Non-stimulant medication therapy for children, adolescents, and young adults with attention-deficit/hyperactivity disorder (ADHD) has included alpha 2-agonists (guanfacine and clonidine) as well as a norepinephrine reuptake inhibitor (atomoxetine) for multiple years. Although these may be effective options for some children, they are generally considered to be less effective than stimulant medications. In addition, there has been a suicidal ideation concern in early-late adolescence with atomoxetine, emphasizing the need for continued development of other treatment options.

Extended-release viloxazine (SPN-812) has been shown in phase 2 and phase 3 trials to be an effective, well-tolerated alternative for some children with ADHD. The mechanism of action of viloxazine is unique, modulating activity of both serotonin and norepinephrine. Treatment-related adverse events most commonly seen included somnolence, decreased appetite, and headache. Although continued evaluation to confirm the reduced symptoms of ADHD in children along with the safety profile is needed, extended-release viloxazine may offer a once-a-day pharmaceutical treatment option for patients in which stimulant medication is not effective or not a favorable option. It may also be beneficial for those children and adolescents with a comorbidity of depression.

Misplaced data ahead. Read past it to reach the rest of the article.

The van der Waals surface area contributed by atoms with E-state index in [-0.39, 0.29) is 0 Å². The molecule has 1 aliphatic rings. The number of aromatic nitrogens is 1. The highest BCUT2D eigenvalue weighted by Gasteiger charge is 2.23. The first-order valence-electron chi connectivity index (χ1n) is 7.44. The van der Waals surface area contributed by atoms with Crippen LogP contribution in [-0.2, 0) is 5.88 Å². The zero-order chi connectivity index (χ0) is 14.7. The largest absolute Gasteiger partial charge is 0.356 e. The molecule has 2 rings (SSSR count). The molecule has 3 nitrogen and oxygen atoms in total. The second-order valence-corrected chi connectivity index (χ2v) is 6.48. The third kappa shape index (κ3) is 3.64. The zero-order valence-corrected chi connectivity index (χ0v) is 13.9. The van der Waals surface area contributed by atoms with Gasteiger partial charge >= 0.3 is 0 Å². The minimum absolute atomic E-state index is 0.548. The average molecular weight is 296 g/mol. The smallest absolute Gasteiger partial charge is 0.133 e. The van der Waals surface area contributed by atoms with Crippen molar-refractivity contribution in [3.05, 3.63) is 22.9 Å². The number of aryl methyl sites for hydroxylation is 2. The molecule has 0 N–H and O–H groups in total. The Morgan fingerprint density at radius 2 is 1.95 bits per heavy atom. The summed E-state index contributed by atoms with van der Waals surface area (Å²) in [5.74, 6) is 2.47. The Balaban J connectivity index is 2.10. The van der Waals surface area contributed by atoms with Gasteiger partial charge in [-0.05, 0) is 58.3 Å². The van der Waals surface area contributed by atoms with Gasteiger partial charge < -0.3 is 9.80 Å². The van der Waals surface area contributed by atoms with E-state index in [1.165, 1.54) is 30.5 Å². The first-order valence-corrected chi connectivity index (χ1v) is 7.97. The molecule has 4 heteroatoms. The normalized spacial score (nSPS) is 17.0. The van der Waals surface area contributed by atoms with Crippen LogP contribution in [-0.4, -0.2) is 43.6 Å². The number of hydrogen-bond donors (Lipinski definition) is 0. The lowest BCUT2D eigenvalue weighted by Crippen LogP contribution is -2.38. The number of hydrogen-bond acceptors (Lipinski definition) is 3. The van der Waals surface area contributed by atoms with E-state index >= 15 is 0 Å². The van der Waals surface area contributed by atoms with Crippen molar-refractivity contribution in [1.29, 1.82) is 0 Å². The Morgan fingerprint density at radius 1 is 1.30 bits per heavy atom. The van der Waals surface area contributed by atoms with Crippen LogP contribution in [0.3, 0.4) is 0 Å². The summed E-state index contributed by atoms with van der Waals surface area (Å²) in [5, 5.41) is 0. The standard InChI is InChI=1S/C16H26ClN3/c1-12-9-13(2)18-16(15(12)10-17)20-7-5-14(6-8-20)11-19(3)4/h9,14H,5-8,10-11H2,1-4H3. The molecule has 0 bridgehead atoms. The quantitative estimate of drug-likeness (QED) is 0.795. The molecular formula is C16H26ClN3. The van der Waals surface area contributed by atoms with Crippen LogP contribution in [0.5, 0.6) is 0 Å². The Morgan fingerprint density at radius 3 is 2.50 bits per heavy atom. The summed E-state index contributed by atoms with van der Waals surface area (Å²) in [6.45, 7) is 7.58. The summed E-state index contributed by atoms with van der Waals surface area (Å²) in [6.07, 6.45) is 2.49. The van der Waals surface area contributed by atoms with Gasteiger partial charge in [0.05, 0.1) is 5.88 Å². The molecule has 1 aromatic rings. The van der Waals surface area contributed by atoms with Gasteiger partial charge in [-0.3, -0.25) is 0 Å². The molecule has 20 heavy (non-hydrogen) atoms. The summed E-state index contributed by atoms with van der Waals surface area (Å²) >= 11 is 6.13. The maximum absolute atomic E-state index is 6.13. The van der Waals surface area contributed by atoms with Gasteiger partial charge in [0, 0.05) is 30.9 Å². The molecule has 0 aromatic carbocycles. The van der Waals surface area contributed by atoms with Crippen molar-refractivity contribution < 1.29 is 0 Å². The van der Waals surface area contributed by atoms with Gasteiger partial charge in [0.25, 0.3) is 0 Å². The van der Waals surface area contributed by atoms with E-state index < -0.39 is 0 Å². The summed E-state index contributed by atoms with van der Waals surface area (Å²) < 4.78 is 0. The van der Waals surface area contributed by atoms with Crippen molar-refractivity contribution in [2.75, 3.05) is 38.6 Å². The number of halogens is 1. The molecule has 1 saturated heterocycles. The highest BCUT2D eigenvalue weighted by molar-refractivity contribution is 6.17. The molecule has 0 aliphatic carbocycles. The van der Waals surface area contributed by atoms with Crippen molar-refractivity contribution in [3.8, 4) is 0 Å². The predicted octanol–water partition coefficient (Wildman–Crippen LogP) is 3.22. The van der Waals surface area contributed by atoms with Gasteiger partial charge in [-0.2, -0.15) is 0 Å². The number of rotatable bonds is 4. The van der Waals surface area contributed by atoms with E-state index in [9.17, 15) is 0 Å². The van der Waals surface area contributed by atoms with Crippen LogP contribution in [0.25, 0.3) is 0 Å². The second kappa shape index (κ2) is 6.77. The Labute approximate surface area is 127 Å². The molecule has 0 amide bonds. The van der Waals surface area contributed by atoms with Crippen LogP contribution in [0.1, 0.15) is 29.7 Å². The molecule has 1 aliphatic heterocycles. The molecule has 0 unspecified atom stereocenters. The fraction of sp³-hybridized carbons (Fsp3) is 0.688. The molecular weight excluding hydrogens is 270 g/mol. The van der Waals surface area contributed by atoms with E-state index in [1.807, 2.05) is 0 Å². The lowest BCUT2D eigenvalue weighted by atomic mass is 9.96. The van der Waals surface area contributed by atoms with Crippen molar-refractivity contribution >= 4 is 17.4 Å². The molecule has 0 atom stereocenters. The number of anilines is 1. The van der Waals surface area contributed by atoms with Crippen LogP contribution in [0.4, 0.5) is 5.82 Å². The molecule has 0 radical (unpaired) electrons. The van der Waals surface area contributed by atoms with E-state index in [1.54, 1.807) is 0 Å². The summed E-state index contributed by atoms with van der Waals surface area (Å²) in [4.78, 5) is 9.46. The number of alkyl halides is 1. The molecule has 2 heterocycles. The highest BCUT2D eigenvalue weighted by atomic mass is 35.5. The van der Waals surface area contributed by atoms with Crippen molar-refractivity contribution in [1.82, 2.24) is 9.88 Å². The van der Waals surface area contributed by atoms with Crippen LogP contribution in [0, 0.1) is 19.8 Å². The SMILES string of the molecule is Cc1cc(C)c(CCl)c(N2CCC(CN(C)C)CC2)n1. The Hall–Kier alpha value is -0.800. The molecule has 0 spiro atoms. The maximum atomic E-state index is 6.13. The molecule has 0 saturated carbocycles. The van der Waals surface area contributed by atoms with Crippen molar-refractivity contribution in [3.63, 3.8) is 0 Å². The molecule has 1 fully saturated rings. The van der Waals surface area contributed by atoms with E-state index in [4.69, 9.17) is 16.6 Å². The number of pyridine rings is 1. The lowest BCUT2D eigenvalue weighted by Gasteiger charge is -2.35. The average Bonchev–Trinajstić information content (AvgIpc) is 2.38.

You do not currently have access to this content.